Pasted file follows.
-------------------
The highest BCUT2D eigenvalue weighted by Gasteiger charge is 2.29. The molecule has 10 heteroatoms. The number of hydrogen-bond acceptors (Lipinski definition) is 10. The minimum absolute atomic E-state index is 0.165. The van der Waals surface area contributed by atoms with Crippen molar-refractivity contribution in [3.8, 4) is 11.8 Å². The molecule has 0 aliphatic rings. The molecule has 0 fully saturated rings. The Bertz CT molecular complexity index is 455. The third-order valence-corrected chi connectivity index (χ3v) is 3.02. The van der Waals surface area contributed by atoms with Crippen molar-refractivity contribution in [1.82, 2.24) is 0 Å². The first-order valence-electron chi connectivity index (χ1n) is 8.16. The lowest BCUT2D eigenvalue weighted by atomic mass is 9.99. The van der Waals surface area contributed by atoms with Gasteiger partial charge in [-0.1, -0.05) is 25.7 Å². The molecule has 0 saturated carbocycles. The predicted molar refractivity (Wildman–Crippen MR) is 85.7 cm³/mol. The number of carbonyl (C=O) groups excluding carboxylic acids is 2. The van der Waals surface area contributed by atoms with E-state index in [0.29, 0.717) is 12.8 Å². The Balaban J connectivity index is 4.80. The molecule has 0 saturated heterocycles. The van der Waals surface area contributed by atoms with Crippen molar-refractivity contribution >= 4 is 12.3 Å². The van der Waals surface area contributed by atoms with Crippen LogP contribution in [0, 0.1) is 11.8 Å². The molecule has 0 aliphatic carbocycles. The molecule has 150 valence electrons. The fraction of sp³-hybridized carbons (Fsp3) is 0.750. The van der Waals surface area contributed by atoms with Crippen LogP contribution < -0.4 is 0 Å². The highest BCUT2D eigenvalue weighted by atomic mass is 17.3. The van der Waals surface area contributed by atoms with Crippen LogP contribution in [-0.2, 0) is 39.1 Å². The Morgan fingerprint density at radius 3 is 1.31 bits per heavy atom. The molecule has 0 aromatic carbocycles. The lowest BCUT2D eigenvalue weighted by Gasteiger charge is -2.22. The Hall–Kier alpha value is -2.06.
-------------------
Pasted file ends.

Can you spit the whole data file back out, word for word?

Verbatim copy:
The highest BCUT2D eigenvalue weighted by Gasteiger charge is 2.29. The molecule has 10 heteroatoms. The number of hydrogen-bond acceptors (Lipinski definition) is 10. The minimum absolute atomic E-state index is 0.165. The van der Waals surface area contributed by atoms with Crippen molar-refractivity contribution in [3.8, 4) is 11.8 Å². The molecule has 0 aliphatic rings. The molecule has 0 fully saturated rings. The Bertz CT molecular complexity index is 455. The third-order valence-corrected chi connectivity index (χ3v) is 3.02. The van der Waals surface area contributed by atoms with Crippen molar-refractivity contribution in [1.82, 2.24) is 0 Å². The first-order valence-electron chi connectivity index (χ1n) is 8.16. The lowest BCUT2D eigenvalue weighted by atomic mass is 9.99. The van der Waals surface area contributed by atoms with Gasteiger partial charge in [-0.1, -0.05) is 25.7 Å². The molecule has 0 saturated carbocycles. The predicted molar refractivity (Wildman–Crippen MR) is 85.7 cm³/mol. The number of carbonyl (C=O) groups excluding carboxylic acids is 2. The van der Waals surface area contributed by atoms with E-state index in [0.29, 0.717) is 12.8 Å². The Balaban J connectivity index is 4.80. The molecule has 0 saturated heterocycles. The van der Waals surface area contributed by atoms with Crippen molar-refractivity contribution >= 4 is 12.3 Å². The van der Waals surface area contributed by atoms with Crippen LogP contribution in [0, 0.1) is 11.8 Å². The molecule has 0 aliphatic carbocycles. The molecule has 150 valence electrons. The fraction of sp³-hybridized carbons (Fsp3) is 0.750. The van der Waals surface area contributed by atoms with Crippen LogP contribution < -0.4 is 0 Å². The highest BCUT2D eigenvalue weighted by atomic mass is 17.3. The van der Waals surface area contributed by atoms with Crippen LogP contribution in [-0.2, 0) is 39.1 Å². The Morgan fingerprint density at radius 3 is 1.31 bits per heavy atom. The molecule has 0 aromatic carbocycles. The lowest BCUT2D eigenvalue weighted by Gasteiger charge is -2.22. The Hall–Kier alpha value is -2.06.